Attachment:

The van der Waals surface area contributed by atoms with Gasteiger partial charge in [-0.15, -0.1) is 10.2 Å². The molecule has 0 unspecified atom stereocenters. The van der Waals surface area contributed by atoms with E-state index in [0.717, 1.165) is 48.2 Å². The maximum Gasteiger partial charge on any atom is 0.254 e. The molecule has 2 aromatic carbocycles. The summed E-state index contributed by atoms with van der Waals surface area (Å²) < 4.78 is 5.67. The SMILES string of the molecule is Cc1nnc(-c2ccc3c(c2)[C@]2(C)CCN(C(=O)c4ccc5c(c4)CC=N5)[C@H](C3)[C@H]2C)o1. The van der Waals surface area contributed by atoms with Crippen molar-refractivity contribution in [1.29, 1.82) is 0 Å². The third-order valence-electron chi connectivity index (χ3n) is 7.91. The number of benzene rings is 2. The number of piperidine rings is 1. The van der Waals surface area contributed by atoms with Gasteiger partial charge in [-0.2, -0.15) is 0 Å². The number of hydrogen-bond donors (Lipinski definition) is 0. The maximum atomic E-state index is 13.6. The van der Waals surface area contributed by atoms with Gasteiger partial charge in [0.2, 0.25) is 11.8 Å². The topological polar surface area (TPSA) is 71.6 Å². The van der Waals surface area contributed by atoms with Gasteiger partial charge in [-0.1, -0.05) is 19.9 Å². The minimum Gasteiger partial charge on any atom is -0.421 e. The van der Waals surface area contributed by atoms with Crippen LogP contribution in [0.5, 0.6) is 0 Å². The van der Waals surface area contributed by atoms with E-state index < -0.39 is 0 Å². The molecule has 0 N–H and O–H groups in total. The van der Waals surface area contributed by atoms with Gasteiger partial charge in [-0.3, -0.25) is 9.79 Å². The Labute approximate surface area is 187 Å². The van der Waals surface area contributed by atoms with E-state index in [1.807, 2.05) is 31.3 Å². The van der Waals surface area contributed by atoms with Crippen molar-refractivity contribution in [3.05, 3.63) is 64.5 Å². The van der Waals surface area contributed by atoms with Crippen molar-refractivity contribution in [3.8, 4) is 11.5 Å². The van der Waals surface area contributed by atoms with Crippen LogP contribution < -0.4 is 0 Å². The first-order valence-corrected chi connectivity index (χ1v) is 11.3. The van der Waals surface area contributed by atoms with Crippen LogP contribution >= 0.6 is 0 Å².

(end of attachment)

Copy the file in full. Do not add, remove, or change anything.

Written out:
The van der Waals surface area contributed by atoms with Gasteiger partial charge in [-0.15, -0.1) is 10.2 Å². The molecule has 0 unspecified atom stereocenters. The van der Waals surface area contributed by atoms with E-state index in [0.717, 1.165) is 48.2 Å². The maximum Gasteiger partial charge on any atom is 0.254 e. The molecule has 2 aromatic carbocycles. The summed E-state index contributed by atoms with van der Waals surface area (Å²) < 4.78 is 5.67. The SMILES string of the molecule is Cc1nnc(-c2ccc3c(c2)[C@]2(C)CCN(C(=O)c4ccc5c(c4)CC=N5)[C@H](C3)[C@H]2C)o1. The van der Waals surface area contributed by atoms with Crippen molar-refractivity contribution in [1.29, 1.82) is 0 Å². The third-order valence-electron chi connectivity index (χ3n) is 7.91. The number of benzene rings is 2. The number of piperidine rings is 1. The van der Waals surface area contributed by atoms with Gasteiger partial charge in [-0.2, -0.15) is 0 Å². The number of hydrogen-bond donors (Lipinski definition) is 0. The maximum atomic E-state index is 13.6. The van der Waals surface area contributed by atoms with Gasteiger partial charge in [0.2, 0.25) is 11.8 Å². The topological polar surface area (TPSA) is 71.6 Å². The van der Waals surface area contributed by atoms with Gasteiger partial charge in [-0.1, -0.05) is 19.9 Å². The minimum Gasteiger partial charge on any atom is -0.421 e. The van der Waals surface area contributed by atoms with Crippen LogP contribution in [0.5, 0.6) is 0 Å². The van der Waals surface area contributed by atoms with E-state index < -0.39 is 0 Å². The molecule has 0 N–H and O–H groups in total. The van der Waals surface area contributed by atoms with Gasteiger partial charge in [-0.3, -0.25) is 9.79 Å². The Labute approximate surface area is 187 Å². The van der Waals surface area contributed by atoms with E-state index in [1.807, 2.05) is 31.3 Å². The van der Waals surface area contributed by atoms with Crippen molar-refractivity contribution in [3.05, 3.63) is 64.5 Å². The van der Waals surface area contributed by atoms with Crippen molar-refractivity contribution in [3.8, 4) is 11.5 Å². The van der Waals surface area contributed by atoms with Crippen LogP contribution < -0.4 is 0 Å². The first-order valence-corrected chi connectivity index (χ1v) is 11.3. The van der Waals surface area contributed by atoms with Crippen LogP contribution >= 0.6 is 0 Å².